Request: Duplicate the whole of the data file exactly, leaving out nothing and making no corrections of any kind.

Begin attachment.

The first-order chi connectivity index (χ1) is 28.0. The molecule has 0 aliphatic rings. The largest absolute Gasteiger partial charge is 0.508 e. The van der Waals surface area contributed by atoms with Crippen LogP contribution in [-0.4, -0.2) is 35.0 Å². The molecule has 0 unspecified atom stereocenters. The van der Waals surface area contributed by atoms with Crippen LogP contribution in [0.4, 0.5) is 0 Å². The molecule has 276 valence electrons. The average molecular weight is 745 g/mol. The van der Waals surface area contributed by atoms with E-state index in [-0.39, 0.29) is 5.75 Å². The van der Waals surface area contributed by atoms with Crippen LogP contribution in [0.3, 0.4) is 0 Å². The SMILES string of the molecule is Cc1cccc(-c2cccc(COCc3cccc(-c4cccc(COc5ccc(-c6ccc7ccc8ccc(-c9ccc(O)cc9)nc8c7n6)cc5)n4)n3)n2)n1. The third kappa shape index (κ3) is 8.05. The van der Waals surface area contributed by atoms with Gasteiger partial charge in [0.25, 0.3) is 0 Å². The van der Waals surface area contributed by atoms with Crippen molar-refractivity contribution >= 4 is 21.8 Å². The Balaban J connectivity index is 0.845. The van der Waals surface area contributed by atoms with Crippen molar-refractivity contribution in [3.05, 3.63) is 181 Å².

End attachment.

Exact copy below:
The first-order chi connectivity index (χ1) is 28.0. The molecule has 0 aliphatic rings. The largest absolute Gasteiger partial charge is 0.508 e. The van der Waals surface area contributed by atoms with Crippen LogP contribution in [-0.4, -0.2) is 35.0 Å². The molecule has 0 unspecified atom stereocenters. The van der Waals surface area contributed by atoms with Crippen LogP contribution in [0.4, 0.5) is 0 Å². The molecule has 276 valence electrons. The average molecular weight is 745 g/mol. The van der Waals surface area contributed by atoms with E-state index in [-0.39, 0.29) is 5.75 Å². The van der Waals surface area contributed by atoms with Crippen LogP contribution in [0.3, 0.4) is 0 Å². The SMILES string of the molecule is Cc1cccc(-c2cccc(COCc3cccc(-c4cccc(COc5ccc(-c6ccc7ccc8ccc(-c9ccc(O)cc9)nc8c7n6)cc5)n4)n3)n2)n1. The third kappa shape index (κ3) is 8.05. The van der Waals surface area contributed by atoms with Gasteiger partial charge in [0.25, 0.3) is 0 Å². The van der Waals surface area contributed by atoms with Crippen molar-refractivity contribution >= 4 is 21.8 Å². The Balaban J connectivity index is 0.845. The van der Waals surface area contributed by atoms with Crippen molar-refractivity contribution in [3.05, 3.63) is 181 Å².